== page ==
First, competitions are one of the many different learning pathways to developing cybersecurity skills. On rainy days, we take our players into the classroom and do chalk board sessions. On most days we are on the field connecting theory to practice. Cybersecurity competitions do that in exceptional ways by providing players with hands-on skills and often pressure situations.
Second, I wish that everyone who participates in the US Cyber Open could get a participation trophy because we want to cast a broad net for participation and we know that there are hundreds of thousands of jobs in cybersecurity, so all are welcome to enter and play. Going hand and hand with the pathway from youth sports to professional sports, we need to create enthusiasm, excitement, and opportunities for as many athletes as possible to participate.
Third, my role as a high school softball coach is as a volunteer and I know that the US Cyber Games are looking for players, coaches, sponsors, and partners to make the season possible. If you are interested and not already involved, get out of the stands or come off of the sidelines and step onto the playing field to help make the program a success.
Fourth, since we are in the middle of the Major League Baseball season, I want to share this analogy between youth sports and the cybersecurity workforce. In my work as a youth sports commissioner, I recognize that one of my roles are to create a feeder system for players who are going to advance to play club or travel sports, JV or Varsity sports in high school, and possibly collegiately or professionally in the future. I am also well aware that not everyone is going to make it to the Big Leagues. More importantly, the competition for recruiting elite players at the professional level is intense, so Major League Baseball has developed a Farm Club System consisting of leagues and teams with players at the A, AA, AAA levels. Cybersecurity needs a farm system. Rather than every cybersecurity job requiring academic degrees, certifications, or multiple years of experience, we need a farm system consisting of internships, work-based learning experiences, apprenticeships, cooperative education, competitions, and entry-level IT and cybersecurity roles that can allow learners to further develop, practice, and refine their skills so that they can advance in their careers.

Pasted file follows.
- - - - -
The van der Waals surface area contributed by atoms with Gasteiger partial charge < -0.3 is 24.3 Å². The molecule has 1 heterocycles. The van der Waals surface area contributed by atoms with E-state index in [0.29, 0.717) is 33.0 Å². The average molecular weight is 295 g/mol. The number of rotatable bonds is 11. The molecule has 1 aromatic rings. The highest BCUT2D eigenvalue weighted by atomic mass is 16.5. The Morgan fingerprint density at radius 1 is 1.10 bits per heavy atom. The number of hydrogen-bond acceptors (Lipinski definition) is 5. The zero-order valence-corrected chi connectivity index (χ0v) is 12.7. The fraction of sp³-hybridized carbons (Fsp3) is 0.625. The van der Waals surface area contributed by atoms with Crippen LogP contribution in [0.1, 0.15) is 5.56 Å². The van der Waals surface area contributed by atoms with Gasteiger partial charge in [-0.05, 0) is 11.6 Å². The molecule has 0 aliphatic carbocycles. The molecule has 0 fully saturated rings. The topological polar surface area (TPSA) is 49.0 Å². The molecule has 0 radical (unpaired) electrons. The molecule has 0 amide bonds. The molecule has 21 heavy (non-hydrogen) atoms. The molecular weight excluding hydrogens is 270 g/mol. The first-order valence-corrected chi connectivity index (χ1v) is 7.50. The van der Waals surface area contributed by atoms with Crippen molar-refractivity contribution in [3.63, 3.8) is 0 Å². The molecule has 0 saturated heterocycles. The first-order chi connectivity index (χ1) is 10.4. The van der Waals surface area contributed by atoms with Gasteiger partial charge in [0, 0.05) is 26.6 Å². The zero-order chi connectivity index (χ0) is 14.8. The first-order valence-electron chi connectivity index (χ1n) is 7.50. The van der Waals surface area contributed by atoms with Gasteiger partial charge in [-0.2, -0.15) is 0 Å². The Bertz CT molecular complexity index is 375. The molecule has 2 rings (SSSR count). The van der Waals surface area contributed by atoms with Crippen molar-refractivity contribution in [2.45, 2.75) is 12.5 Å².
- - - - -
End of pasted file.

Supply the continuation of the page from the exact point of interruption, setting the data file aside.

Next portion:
Please join me in supporting our cybersecurity competitors by doing your part to ensure that the United States of America Develops a Superior Cybersecurity Workforce. For more details on how to get involved, visit https://www.uscybergames.com.
Lastly, if you’re a Federal Information Security Educator, please consider registering for the upcoming FISSEA Summer Forum on June 17. This quarterly meeting provides opportunities for policy and programmatic updates, the exchange of best practices, and discussion and engagement among members of the Federal Information Security Educators (FISSEA) community.